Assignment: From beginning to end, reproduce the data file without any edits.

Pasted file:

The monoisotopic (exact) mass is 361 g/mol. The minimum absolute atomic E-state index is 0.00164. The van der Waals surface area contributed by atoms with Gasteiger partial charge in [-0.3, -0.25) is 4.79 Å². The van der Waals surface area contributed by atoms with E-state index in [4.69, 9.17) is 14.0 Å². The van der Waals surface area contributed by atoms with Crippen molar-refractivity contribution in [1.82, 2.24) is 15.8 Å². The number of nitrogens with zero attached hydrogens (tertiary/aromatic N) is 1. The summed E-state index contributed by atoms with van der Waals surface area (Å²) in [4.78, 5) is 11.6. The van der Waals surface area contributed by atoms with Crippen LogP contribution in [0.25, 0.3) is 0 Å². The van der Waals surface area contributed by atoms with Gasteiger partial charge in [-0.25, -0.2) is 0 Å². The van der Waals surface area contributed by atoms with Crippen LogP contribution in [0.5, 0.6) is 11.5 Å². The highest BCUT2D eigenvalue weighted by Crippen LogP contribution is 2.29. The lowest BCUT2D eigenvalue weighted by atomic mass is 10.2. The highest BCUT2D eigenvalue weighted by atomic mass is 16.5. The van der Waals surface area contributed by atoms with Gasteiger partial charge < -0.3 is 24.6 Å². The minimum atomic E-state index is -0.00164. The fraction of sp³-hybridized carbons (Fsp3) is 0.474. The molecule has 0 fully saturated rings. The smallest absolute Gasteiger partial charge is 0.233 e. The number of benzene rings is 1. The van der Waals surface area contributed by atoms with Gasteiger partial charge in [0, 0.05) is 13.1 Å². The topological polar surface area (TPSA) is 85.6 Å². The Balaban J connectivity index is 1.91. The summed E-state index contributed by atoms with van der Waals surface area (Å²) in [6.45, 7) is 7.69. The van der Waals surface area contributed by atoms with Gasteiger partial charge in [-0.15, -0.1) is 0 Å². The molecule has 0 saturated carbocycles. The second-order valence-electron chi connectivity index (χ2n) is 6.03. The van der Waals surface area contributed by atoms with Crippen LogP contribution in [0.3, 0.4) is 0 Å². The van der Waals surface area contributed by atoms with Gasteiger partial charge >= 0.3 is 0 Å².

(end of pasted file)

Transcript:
The monoisotopic (exact) mass is 361 g/mol. The minimum absolute atomic E-state index is 0.00164. The van der Waals surface area contributed by atoms with Gasteiger partial charge in [-0.3, -0.25) is 4.79 Å². The van der Waals surface area contributed by atoms with E-state index in [4.69, 9.17) is 14.0 Å². The van der Waals surface area contributed by atoms with Crippen molar-refractivity contribution in [1.82, 2.24) is 15.8 Å². The number of nitrogens with zero attached hydrogens (tertiary/aromatic N) is 1. The summed E-state index contributed by atoms with van der Waals surface area (Å²) in [4.78, 5) is 11.6. The van der Waals surface area contributed by atoms with Crippen LogP contribution in [0.25, 0.3) is 0 Å². The van der Waals surface area contributed by atoms with Gasteiger partial charge in [-0.25, -0.2) is 0 Å². The van der Waals surface area contributed by atoms with Crippen LogP contribution in [0.5, 0.6) is 11.5 Å². The highest BCUT2D eigenvalue weighted by Crippen LogP contribution is 2.29. The lowest BCUT2D eigenvalue weighted by atomic mass is 10.2. The highest BCUT2D eigenvalue weighted by atomic mass is 16.5. The van der Waals surface area contributed by atoms with Gasteiger partial charge < -0.3 is 24.6 Å². The minimum atomic E-state index is -0.00164. The fraction of sp³-hybridized carbons (Fsp3) is 0.474. The molecule has 0 fully saturated rings. The smallest absolute Gasteiger partial charge is 0.233 e. The number of benzene rings is 1. The van der Waals surface area contributed by atoms with Gasteiger partial charge in [0, 0.05) is 13.1 Å². The topological polar surface area (TPSA) is 85.6 Å². The Balaban J connectivity index is 1.91. The summed E-state index contributed by atoms with van der Waals surface area (Å²) in [6.45, 7) is 7.69. The van der Waals surface area contributed by atoms with Gasteiger partial charge in [-0.15, -0.1) is 0 Å². The molecule has 0 saturated carbocycles. The second-order valence-electron chi connectivity index (χ2n) is 6.03. The van der Waals surface area contributed by atoms with Crippen LogP contribution in [0.3, 0.4) is 0 Å². The van der Waals surface area contributed by atoms with Gasteiger partial charge >= 0.3 is 0 Å².